Posted by MS on Thursday, October 31, 2013 at 8:15am.
How to integrate dx/(45 sin x) using tsubstitution method(i.e. taking tan x/2=t)?

Calculus  Count Iblis, Thursday, October 31, 2013 at 11:27am
sin(x) = sin[2(x/2)] =
2 sin(x/2) cos(x/2)
Draw a right triangle with one angle equal to x/2. If you make the length of the side opposite to that angle equal to
t = tan(x/2) then the length of the side side orthogonal to it that connects to that angle will be equal to 1, because ratio of the two sides must be equal to tan(x/2) = t.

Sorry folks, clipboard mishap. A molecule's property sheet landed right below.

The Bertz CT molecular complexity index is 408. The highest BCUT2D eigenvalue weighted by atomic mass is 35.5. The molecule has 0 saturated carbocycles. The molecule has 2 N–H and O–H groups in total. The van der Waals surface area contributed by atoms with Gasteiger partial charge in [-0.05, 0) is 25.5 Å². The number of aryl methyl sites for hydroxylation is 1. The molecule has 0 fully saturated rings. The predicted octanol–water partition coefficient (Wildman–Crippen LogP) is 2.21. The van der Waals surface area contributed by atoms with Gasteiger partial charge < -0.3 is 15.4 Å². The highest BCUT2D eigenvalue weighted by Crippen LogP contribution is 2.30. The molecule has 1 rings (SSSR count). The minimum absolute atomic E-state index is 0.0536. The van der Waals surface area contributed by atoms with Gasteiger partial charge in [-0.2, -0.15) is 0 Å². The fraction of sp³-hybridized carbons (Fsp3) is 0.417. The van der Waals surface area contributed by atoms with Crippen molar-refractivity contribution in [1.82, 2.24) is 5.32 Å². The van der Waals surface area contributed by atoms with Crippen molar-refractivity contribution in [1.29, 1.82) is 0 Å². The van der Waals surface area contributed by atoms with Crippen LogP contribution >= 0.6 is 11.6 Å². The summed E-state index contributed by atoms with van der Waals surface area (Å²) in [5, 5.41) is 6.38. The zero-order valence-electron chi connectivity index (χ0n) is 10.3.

This means that the length of the hypotenuse is equal to:
h = sqrt(1+t^2)
and you have that:
sin(x/2) = t/sqrt(1+t^2)
cos(x/2) = 1/sqrt(1+t^2)
Therefore:
sin(x) = 2 t/(1+t^2)
And:
x = 2 arctan(t) >
dx = 2dt/(1+t^2)
This gives:
dx/(45 sin x)
2 dt/(1+t^2) 1/[4  10 t/(1+t^2)] =
dt/[2+2 t^2 5t] =
dt/[2(t1/2)(t2)] =
dt/(t1/2) * 1/[2* (1/2  2)] +
dt/[(t2)] * 1/[2* (21/2)]
Integrating gives:
1/3 Logt1/2 + 1/3 Logt2 =
1/3 Log[tan(x/2)  2]/[tan(x/2) 1/2]
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